Many have asked about how the wind damage of April 24 will impact our season and our long-term viability. Many have spoken words of encouragement and support, offered ideas, and asked for a plan.
It has been the expressions of encouragement from customers and friends that keep us going even when it is discouraging to lose two costly hoop houses in three years. Because people like you have been asking “What can I do” and “what can our community do,” I have been told by a friend that I just need to ask for help.
First let me give you a little background. On several occasions in recent years I have been asked why and what exactly do you do? The answer is not always comfortable. Sometimes it is said that the farm is small, an effort at sustainable, biodynamic, diverse method of food production sold locally, with goals of being fresh, nutrient dense and wholesome.
This work was not begun with a smartly defined, clearly articulated business plan, it was more a result of circumstances, interests and passions. I have referred to the task as a calling, and have felt an obligation to pursue, and persist at this project even though sometimes it seems we go backwards more often than we go forwards.
One supporter made it sound like I am an old testament prophet when he wrote “you are doing the right thing. An important thing – precisely because so many think it odd. Growing clean, quality, healthy food for people is a noble and cursed task. And you’ll continue to occupy an uncomfortable and prophetic space in Sioux county for many years. But the Lord will be right with you in that space and he will make you stand.”
Different people purchase food from us for different reasons, and we appreciate all of them.
I would really like to continue our work. The financial reality of our farm is such that the net income after expenses does not allow for us to set money aside for replacement of high tunnels. We take a good portion of net income each year for new equipment purchases to improve our ability to produce food across the farm.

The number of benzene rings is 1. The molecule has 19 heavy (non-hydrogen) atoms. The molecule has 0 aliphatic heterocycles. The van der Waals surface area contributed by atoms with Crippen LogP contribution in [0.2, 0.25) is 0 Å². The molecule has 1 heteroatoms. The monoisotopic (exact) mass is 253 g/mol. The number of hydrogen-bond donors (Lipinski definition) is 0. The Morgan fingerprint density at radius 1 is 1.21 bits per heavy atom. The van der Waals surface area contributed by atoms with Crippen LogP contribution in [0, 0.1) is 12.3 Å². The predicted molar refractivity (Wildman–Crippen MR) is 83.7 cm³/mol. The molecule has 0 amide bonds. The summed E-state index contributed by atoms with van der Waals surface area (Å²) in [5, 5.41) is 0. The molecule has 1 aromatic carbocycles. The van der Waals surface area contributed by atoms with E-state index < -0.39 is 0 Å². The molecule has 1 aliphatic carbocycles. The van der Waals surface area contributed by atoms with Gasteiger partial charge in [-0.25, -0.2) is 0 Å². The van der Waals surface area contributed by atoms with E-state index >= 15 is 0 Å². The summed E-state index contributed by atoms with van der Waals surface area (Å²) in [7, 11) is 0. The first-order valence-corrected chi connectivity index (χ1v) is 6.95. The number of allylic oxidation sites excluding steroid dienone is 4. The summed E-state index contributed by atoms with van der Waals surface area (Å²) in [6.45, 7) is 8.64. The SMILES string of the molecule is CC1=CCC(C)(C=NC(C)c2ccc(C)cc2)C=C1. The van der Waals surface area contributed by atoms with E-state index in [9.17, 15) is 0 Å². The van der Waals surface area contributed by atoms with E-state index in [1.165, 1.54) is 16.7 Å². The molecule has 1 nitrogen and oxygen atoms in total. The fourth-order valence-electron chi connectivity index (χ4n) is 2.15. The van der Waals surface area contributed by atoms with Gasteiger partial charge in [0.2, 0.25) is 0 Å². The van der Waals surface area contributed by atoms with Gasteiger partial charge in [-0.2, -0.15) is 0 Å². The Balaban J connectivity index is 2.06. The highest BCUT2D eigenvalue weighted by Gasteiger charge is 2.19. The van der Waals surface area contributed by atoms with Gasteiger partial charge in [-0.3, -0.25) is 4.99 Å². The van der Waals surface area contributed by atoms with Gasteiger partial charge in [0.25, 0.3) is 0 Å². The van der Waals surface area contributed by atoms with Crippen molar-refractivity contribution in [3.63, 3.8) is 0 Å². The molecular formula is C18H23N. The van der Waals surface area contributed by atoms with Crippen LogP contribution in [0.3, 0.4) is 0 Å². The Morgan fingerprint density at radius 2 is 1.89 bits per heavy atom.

Here are the facts and figures on our recent loss: The high tunnel space we had prior to the wind damage in 2012 was 7,152 square feet spread over 3 high tunnels: 2 26’x96’ and 1 30’x72’. Today we are down to 2,160 square feet. This really limits our early and late season potential. It is precisely the early and late season, which has given us income and opportunity to serve our customers beyond the standard expectation. It is where our growth in recent years has been
I could go on in detail about how this all works but it is beyond the point. You can ask me questions if you’d like to know more.
A friend asked; “What can we do?”
First, I would like to harvest what is currently growing in the space. Clean up will go much faster and easier when we can walk about without watching out for produce.
I have looked at the cost of replacing the tunnel or tunnels we have lost. They were Farm Tek Premium Round Tunnels. It was after I had purchased and put up two of them that I learned that they are not the strongest. The third we put up is also a Farm Tek but a gothic style with braces in the roof trusses. It has 3” posts compared to 2” and they are bolted to concrete. The fourth is an actual heated greenhouse from Rimol Greenhouse and it has polycarbonate endwalls on a tubular steel frame, and each post and bow is bolted to concrete.
The cost of this particular tunnel today is about $6500 from Farm Tek but there would additional materials needed to be purchased locally bringing it to about $8500 for one. If I were to rebuild I would really lean to using Rimol Greenhouses. I did look at costs. To put up two 30 by 96 high tunnels would cost about $27,000 in materials. To put up 1 high tunnel 30 by 144 would cost about $18,500 in materials plus site preparation.
The next step would be choosing a location. We could use the same place but we would be exposed to winds from the east and south. If we put it in the NW corner of our property we would need to prepare the site, but it would be more sheltered.
Granted none of this can happen without some funding. That’s where I need your help — your brainstorming, possibly your help with a fundraiser or two, any ideas you might have to help us invest in the future of this farm and our ability to continue to provide the fresh food that we love.
I am open to ideas and suggestions. I am only sending this to a short list of people who have expressed an interest in helping, and I would like to ask for your help and ideas in any fundraising efforts we work on moving forward, whether they take the shape of a per-plate dinner prepared with our food at The Fruited Plain, a Kickstarter campaign, or other ideas that we hope you’ll help us come up with.
Please let me know what you think.